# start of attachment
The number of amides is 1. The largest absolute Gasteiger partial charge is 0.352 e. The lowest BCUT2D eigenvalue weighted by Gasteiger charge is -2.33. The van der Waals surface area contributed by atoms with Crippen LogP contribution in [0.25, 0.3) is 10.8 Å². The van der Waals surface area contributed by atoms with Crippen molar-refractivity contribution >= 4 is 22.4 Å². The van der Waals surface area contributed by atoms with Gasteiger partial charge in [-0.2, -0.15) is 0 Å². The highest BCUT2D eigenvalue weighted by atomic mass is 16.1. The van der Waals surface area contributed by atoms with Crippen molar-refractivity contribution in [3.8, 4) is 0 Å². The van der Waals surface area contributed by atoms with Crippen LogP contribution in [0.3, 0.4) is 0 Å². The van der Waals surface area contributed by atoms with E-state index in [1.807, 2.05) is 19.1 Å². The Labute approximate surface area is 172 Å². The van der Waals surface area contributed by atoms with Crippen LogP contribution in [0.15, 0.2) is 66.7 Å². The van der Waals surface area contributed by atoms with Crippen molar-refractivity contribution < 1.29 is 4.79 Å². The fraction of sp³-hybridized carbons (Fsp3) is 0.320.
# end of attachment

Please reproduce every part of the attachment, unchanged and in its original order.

The number of amides is 1. The largest absolute Gasteiger partial charge is 0.352 e. The lowest BCUT2D eigenvalue weighted by Gasteiger charge is -2.33. The van der Waals surface area contributed by atoms with Crippen LogP contribution in [0.25, 0.3) is 10.8 Å². The van der Waals surface area contributed by atoms with Crippen molar-refractivity contribution >= 4 is 22.4 Å². The van der Waals surface area contributed by atoms with Gasteiger partial charge in [-0.2, -0.15) is 0 Å². The highest BCUT2D eigenvalue weighted by atomic mass is 16.1. The van der Waals surface area contributed by atoms with Crippen molar-refractivity contribution in [3.8, 4) is 0 Å². The van der Waals surface area contributed by atoms with Crippen LogP contribution in [0.3, 0.4) is 0 Å². The van der Waals surface area contributed by atoms with E-state index in [1.807, 2.05) is 19.1 Å². The Labute approximate surface area is 172 Å². The van der Waals surface area contributed by atoms with Crippen LogP contribution in [0.15, 0.2) is 66.7 Å². The van der Waals surface area contributed by atoms with Crippen molar-refractivity contribution < 1.29 is 4.79 Å². The fraction of sp³-hybridized carbons (Fsp3) is 0.320.